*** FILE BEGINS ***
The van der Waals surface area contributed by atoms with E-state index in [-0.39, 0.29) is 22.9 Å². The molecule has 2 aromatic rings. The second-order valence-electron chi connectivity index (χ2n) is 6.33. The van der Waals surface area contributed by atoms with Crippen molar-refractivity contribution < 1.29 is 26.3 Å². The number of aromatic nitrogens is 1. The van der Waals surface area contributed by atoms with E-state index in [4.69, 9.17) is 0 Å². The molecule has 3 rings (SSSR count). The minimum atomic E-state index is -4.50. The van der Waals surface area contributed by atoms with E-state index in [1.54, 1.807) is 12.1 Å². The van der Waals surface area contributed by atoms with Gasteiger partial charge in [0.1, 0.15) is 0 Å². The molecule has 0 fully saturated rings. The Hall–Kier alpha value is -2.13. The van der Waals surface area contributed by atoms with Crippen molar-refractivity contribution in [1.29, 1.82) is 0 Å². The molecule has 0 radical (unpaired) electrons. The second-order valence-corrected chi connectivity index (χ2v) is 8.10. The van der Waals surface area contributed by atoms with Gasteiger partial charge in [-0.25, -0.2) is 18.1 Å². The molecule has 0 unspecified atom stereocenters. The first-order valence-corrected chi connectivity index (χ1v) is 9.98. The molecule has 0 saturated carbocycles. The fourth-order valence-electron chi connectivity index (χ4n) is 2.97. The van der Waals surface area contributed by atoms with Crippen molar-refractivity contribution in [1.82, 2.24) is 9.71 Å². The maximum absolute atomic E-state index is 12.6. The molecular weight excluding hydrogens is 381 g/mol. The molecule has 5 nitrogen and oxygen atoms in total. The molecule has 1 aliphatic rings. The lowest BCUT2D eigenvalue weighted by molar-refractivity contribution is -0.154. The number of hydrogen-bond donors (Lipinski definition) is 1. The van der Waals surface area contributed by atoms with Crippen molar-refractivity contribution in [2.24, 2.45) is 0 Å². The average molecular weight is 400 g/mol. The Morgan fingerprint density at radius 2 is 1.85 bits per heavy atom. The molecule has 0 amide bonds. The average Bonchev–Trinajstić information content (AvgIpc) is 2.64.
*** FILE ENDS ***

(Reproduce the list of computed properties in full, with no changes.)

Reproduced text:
The van der Waals surface area contributed by atoms with E-state index in [-0.39, 0.29) is 22.9 Å². The molecule has 2 aromatic rings. The second-order valence-electron chi connectivity index (χ2n) is 6.33. The van der Waals surface area contributed by atoms with Crippen molar-refractivity contribution < 1.29 is 26.3 Å². The number of aromatic nitrogens is 1. The van der Waals surface area contributed by atoms with E-state index in [4.69, 9.17) is 0 Å². The molecule has 3 rings (SSSR count). The minimum atomic E-state index is -4.50. The van der Waals surface area contributed by atoms with E-state index in [1.54, 1.807) is 12.1 Å². The van der Waals surface area contributed by atoms with Gasteiger partial charge in [0.1, 0.15) is 0 Å². The molecule has 0 fully saturated rings. The Hall–Kier alpha value is -2.13. The van der Waals surface area contributed by atoms with Crippen molar-refractivity contribution in [1.29, 1.82) is 0 Å². The molecule has 0 radical (unpaired) electrons. The second-order valence-corrected chi connectivity index (χ2v) is 8.10. The van der Waals surface area contributed by atoms with Gasteiger partial charge in [-0.25, -0.2) is 18.1 Å². The molecule has 0 unspecified atom stereocenters. The first-order valence-corrected chi connectivity index (χ1v) is 9.98. The molecule has 0 saturated carbocycles. The fourth-order valence-electron chi connectivity index (χ4n) is 2.97. The van der Waals surface area contributed by atoms with Crippen molar-refractivity contribution in [1.82, 2.24) is 9.71 Å². The maximum absolute atomic E-state index is 12.6. The molecular weight excluding hydrogens is 381 g/mol. The molecule has 5 nitrogen and oxygen atoms in total. The molecule has 1 aliphatic rings. The lowest BCUT2D eigenvalue weighted by molar-refractivity contribution is -0.154. The number of hydrogen-bond donors (Lipinski definition) is 1. The van der Waals surface area contributed by atoms with Crippen molar-refractivity contribution in [2.24, 2.45) is 0 Å². The average molecular weight is 400 g/mol. The Morgan fingerprint density at radius 2 is 1.85 bits per heavy atom. The molecule has 0 amide bonds. The average Bonchev–Trinajstić information content (AvgIpc) is 2.64.